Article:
Testimony in Support of LD 958, An Act to Expand Protections to Maine’s Loons from Lead Poisoning by Prohibiting the Sale and Use of Certain Painted Lead Jigs
Senator LaFountain, Representative Landry, and members of the Joint Standing Committee on Inland Fisheries and Wildlife, I am Melanie Sturm, the Forests and Wildlife Director at the Natural Resources Council of Maine (NRCM). I appreciate the opportunity to provide testimony in support of LD 958.
Loons are one of Maine’s iconic species. They are beautiful, and their characteristic call on Maine’s remote lakes is a special and memorable sound for every person who spends time in Maine during the open water season. Unfortunately, loons are threatened by some fishing tackle used in Maine lakes. Many sinkers and jigs include lead, which is toxic to loons. The loons inadvertently ingest the lead while eating fish that have lead jigs or sinkers in them or when picking up gravel from the bottom of the lake. The toxic lead eventually kills the loons.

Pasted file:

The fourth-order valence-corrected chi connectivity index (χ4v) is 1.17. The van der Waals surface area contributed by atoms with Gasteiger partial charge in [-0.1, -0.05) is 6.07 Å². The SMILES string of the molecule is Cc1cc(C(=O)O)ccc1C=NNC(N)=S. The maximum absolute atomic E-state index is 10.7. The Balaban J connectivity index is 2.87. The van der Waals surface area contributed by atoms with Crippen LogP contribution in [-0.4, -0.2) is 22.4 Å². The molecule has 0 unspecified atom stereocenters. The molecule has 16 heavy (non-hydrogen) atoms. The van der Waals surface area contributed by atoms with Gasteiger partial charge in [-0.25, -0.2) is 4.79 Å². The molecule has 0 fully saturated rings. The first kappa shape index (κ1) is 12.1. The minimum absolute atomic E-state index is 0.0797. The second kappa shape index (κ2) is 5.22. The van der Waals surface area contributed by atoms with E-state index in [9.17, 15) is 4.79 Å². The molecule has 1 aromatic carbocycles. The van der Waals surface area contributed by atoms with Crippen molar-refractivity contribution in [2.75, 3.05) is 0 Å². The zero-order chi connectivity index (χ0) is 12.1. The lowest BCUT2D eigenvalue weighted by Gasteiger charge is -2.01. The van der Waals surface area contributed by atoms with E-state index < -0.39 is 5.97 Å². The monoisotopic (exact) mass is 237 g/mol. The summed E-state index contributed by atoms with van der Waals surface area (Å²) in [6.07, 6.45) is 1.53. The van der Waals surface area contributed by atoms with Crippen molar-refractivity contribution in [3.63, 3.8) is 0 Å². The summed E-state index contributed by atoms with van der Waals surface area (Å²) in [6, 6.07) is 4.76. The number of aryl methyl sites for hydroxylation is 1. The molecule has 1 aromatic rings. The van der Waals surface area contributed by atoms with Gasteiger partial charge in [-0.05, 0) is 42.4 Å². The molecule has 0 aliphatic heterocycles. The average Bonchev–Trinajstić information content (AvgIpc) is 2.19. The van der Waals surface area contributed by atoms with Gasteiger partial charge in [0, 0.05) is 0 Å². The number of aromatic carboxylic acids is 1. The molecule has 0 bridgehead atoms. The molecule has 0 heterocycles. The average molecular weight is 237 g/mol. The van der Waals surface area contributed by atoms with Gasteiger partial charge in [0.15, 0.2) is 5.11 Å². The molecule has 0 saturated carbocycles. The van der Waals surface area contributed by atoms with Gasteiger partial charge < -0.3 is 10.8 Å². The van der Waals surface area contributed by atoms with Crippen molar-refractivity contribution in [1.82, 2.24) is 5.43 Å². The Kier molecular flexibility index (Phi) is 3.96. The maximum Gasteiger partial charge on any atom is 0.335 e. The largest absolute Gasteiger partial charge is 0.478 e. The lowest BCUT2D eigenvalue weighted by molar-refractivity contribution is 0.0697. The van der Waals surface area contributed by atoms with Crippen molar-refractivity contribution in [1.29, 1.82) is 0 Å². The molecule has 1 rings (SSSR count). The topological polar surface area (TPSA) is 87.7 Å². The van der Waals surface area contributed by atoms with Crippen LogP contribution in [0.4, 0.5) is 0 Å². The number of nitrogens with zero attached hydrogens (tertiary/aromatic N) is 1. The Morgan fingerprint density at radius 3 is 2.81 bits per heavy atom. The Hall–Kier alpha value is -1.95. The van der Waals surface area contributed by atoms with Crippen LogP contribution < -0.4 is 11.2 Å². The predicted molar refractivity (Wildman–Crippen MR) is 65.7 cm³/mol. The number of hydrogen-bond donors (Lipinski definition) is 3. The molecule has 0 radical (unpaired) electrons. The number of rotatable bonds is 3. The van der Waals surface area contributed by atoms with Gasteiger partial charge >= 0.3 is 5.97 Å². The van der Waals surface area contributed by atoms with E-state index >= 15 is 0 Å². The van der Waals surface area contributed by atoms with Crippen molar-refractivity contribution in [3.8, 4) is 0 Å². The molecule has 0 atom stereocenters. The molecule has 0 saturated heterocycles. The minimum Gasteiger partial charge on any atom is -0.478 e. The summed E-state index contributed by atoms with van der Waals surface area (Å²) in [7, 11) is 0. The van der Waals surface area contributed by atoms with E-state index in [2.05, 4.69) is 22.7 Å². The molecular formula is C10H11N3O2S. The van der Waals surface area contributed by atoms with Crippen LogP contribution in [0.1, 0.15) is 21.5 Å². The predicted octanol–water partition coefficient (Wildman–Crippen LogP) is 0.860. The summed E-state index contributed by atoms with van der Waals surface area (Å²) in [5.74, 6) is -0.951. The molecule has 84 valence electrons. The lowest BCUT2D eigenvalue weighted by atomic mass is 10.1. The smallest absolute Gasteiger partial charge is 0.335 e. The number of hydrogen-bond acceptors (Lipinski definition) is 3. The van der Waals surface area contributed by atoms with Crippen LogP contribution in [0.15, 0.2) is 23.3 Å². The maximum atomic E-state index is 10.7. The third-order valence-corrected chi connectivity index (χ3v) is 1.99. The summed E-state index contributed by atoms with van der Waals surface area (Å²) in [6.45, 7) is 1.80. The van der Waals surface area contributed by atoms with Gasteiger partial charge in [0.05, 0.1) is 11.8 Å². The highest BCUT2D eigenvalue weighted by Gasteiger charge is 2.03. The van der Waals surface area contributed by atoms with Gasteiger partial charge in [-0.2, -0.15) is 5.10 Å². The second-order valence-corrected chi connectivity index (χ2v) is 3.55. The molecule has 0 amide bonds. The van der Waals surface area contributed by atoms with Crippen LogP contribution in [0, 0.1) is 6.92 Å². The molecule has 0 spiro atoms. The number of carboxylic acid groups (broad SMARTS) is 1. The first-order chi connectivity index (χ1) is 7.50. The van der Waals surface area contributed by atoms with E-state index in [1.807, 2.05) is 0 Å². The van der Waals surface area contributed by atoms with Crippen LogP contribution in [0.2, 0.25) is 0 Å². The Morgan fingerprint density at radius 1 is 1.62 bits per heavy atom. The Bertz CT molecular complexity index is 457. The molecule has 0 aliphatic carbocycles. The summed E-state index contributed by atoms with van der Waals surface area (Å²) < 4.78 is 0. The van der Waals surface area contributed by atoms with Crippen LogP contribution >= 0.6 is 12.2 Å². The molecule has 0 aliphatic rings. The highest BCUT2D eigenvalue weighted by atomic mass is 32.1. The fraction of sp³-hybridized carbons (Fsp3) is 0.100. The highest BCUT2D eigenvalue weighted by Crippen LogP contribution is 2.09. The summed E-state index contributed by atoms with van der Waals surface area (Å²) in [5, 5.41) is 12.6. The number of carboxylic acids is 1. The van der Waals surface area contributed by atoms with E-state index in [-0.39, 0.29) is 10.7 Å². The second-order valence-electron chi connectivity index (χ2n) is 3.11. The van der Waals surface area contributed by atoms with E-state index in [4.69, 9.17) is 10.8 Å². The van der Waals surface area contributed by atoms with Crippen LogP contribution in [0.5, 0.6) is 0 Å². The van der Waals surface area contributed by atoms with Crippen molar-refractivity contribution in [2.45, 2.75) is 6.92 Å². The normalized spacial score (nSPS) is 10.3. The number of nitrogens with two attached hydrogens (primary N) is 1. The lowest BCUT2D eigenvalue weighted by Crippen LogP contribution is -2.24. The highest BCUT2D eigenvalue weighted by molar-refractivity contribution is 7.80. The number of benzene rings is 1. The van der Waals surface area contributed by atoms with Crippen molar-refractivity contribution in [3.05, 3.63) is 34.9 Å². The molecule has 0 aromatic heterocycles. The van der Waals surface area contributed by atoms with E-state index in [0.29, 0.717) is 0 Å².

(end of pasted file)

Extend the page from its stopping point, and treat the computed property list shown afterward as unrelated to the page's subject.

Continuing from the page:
Sinkers less than half an ounce are already banned in Maine, and this bill would ban painted lead jigs weighing one ounce or less or measuring two-and-a-half inches or less in length starting in September 2024. Starting in September 2026, it would be illegal to use these products.
Lead fishing gear alternatives made of tin, tungsten, or bismuth are readily available. While they may be slightly more expensive than those made with lead, the cost of these alternative types of tackle are a minor part of the overall expense associated with fishing. Because alternative, cost-effective products exist that are less toxic to people and wildlife, we strongly support this proposal to shift to less-toxic products.
Loons are part of Maine’s tourism brand and economy as well as an intrinsically valuable part of the ecosystem. This is a small but important step that we can take as a state to protect loons and other waterfowl in Maine.
NRCM urges you to vote Ought to Pass on LD 958. Thank you for your consideration.